Cholesterol: Good or Bad?
Cholesterol brings to mind such ailments as blocked arteries, heart attacks and strokes. But this is only half the truth, because cholesterol is also a vital substance. It is a cell builder, a precursor of bile acid and many hormones, and is important in the formation of vitamin D.
Cholesterol only occurs in animal foods; plants do not contain cholesterol. Contrary to popular belief, cholesterol is not a fat but a steroid, a water-insoluble substance. However, since cholesterol is commonly referred to as fat, it is discussed here under "dietary fats."
Cholesterol is divided into good HDL cholesterol and bad LDL cholesterol. The cholesterol level in the blood, however, plays a secondary role to the cholesterol value, which is related to food. Food is responsible for about 10 percent of a blood cholesterol level, 90 percent is produced by the body itself.
Influence on blood cholesterol levels:
- Permanent stress
- Exposure to toxins
- Areas of inflammation in the body
An elevated, bad LDL cholesterol is deposited in the vessels and is significantly responsible for the development of cardiovascular diseases and strokes. However, the ratio of total cholesterol to LDL and HDL cholesterol is important. Total cholesterol is said to be less than four times HDL cholesterol. So if a person's HDL is 60 mg/dl, the total cholesterol should have a maximum of 240 mg/dl. If the HDL is only 40 mg/dl, the total cholesterol should not exceed 160 mg/dl.
One HDL molecule can bind four bad LDL molecules and thus serve as protection to blood vessels. As a result, it is less the total cholesterol that is important, but rather the ratio of cholesterol types to each other. Cholesterol does not have only negative impact. It also manages very important tasks in our body.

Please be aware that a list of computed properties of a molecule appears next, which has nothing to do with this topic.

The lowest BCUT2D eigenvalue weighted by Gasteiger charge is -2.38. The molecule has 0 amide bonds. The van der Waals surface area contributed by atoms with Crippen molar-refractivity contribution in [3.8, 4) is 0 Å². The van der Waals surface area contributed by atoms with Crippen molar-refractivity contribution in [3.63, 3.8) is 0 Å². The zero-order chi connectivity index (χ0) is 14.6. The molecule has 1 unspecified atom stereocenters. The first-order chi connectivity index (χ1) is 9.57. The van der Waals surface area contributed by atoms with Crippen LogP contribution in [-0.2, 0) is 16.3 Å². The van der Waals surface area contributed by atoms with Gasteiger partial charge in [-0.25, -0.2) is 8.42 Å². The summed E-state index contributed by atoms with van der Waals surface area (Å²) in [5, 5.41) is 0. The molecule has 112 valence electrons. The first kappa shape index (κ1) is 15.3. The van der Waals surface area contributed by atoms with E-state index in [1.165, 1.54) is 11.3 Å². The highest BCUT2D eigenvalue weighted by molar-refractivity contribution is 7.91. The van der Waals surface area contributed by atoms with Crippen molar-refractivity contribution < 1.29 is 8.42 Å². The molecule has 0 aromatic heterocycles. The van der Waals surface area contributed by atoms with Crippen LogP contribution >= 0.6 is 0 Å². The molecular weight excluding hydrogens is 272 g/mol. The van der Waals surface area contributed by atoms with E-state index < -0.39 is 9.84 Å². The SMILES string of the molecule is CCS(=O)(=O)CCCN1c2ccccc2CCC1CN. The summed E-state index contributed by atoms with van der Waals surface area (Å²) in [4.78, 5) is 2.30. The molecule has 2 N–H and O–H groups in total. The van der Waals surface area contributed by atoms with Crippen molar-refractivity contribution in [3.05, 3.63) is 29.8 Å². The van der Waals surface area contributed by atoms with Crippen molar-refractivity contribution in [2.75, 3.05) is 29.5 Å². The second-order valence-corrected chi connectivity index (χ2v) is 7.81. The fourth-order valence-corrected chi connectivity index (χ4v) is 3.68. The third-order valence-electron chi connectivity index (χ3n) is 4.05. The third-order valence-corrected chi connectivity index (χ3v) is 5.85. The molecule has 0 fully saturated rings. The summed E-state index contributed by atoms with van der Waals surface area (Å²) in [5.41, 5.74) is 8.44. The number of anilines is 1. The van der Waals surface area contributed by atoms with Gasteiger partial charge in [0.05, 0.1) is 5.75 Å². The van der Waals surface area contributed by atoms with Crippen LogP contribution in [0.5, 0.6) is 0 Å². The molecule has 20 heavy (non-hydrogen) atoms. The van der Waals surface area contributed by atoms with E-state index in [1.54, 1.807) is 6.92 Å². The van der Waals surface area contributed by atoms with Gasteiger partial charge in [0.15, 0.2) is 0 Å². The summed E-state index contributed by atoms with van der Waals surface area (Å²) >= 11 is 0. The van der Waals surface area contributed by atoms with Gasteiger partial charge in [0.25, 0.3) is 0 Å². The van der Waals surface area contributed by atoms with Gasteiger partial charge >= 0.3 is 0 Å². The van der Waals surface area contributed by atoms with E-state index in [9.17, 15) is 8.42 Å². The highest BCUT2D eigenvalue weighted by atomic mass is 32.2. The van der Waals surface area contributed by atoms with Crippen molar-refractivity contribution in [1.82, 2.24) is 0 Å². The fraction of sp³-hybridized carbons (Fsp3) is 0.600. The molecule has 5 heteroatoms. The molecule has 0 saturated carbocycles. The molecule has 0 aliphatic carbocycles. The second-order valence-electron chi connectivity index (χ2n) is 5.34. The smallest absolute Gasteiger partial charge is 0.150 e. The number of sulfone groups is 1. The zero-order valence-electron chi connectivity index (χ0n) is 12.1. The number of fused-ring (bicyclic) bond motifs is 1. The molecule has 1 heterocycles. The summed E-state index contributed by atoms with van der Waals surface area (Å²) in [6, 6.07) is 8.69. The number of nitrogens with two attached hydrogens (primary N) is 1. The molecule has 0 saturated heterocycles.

- Protection of cells against free radicals
- Shield against cancer
- Building block for hormones
- Transport of hormones, in particular cortisol
An elevated cholesterol level does has less to do with the consumption of cholesterol-containing foods such as a breakfast egg, but more with stress. Stress stimulates the release of the hormone cortisol. Cholesterol takes over the transport for cortisol and then the body produces increasing levels of the stress hormone.
Yet our diet can have a positive impact on blood cholesterol levels. Aim to increase the good HDL cholesterol and to reduce the bad LDL cholesterol.
Increase HDL cholesterol with:
- Omega-3 fatty acids (fish, linseed oil, omega-3 fatty acid capsules)
- Sport and exercise
Lower LDL cholesterol naturally with:
- Oat bran
- Apples (pectin)
- Inulin (dietary fiber)
- Chitosan (present in mushrooms and shellfish)